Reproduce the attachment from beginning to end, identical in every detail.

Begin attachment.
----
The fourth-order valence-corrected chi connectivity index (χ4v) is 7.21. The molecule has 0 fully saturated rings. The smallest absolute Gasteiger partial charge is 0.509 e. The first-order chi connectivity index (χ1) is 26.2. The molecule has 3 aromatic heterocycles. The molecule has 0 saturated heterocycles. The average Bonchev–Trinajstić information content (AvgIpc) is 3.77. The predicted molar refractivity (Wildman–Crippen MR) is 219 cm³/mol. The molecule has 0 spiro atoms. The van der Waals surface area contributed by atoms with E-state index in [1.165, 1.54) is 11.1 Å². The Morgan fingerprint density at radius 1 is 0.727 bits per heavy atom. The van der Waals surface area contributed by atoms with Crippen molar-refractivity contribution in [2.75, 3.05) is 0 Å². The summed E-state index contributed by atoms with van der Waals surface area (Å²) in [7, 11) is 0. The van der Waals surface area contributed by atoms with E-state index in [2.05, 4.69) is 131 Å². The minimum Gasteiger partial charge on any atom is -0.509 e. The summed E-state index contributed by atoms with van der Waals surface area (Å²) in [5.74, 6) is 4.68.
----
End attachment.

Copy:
The fourth-order valence-corrected chi connectivity index (χ4v) is 7.21. The molecule has 0 fully saturated rings. The smallest absolute Gasteiger partial charge is 0.509 e. The first-order chi connectivity index (χ1) is 26.2. The molecule has 3 aromatic heterocycles. The molecule has 0 saturated heterocycles. The average Bonchev–Trinajstić information content (AvgIpc) is 3.77. The predicted molar refractivity (Wildman–Crippen MR) is 219 cm³/mol. The molecule has 0 spiro atoms. The van der Waals surface area contributed by atoms with E-state index in [1.165, 1.54) is 11.1 Å². The Morgan fingerprint density at radius 1 is 0.727 bits per heavy atom. The van der Waals surface area contributed by atoms with Crippen molar-refractivity contribution in [2.75, 3.05) is 0 Å². The summed E-state index contributed by atoms with van der Waals surface area (Å²) in [7, 11) is 0. The van der Waals surface area contributed by atoms with E-state index in [2.05, 4.69) is 131 Å². The minimum Gasteiger partial charge on any atom is -0.509 e. The summed E-state index contributed by atoms with van der Waals surface area (Å²) in [5.74, 6) is 4.68.